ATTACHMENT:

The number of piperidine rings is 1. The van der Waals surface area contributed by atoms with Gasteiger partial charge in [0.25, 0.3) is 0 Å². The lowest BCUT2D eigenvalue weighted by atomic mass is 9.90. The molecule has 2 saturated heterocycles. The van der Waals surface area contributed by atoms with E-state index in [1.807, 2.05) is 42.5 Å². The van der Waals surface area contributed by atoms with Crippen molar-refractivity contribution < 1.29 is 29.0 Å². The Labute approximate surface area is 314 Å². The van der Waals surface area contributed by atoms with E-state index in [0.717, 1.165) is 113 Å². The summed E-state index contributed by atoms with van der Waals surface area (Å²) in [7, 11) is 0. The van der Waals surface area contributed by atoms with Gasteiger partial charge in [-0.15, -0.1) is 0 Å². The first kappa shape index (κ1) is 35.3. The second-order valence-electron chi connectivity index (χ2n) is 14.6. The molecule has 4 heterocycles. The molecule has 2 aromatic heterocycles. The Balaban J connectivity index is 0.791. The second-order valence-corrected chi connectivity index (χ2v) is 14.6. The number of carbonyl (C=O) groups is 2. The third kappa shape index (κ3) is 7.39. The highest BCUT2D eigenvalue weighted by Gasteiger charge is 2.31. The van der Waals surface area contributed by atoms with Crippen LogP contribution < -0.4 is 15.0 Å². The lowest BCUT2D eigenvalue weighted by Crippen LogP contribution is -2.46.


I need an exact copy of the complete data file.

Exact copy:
The number of piperidine rings is 1. The van der Waals surface area contributed by atoms with Gasteiger partial charge in [0.25, 0.3) is 0 Å². The lowest BCUT2D eigenvalue weighted by atomic mass is 9.90. The molecule has 2 saturated heterocycles. The van der Waals surface area contributed by atoms with E-state index in [1.807, 2.05) is 42.5 Å². The van der Waals surface area contributed by atoms with Crippen molar-refractivity contribution < 1.29 is 29.0 Å². The Labute approximate surface area is 314 Å². The van der Waals surface area contributed by atoms with E-state index in [0.717, 1.165) is 113 Å². The summed E-state index contributed by atoms with van der Waals surface area (Å²) in [7, 11) is 0. The van der Waals surface area contributed by atoms with Gasteiger partial charge in [-0.15, -0.1) is 0 Å². The first kappa shape index (κ1) is 35.3. The second-order valence-electron chi connectivity index (χ2n) is 14.6. The molecule has 4 heterocycles. The molecule has 2 aromatic heterocycles. The Balaban J connectivity index is 0.791. The second-order valence-corrected chi connectivity index (χ2v) is 14.6. The number of carbonyl (C=O) groups is 2. The third kappa shape index (κ3) is 7.39. The highest BCUT2D eigenvalue weighted by Gasteiger charge is 2.31. The van der Waals surface area contributed by atoms with Crippen LogP contribution < -0.4 is 15.0 Å². The lowest BCUT2D eigenvalue weighted by Crippen LogP contribution is -2.46.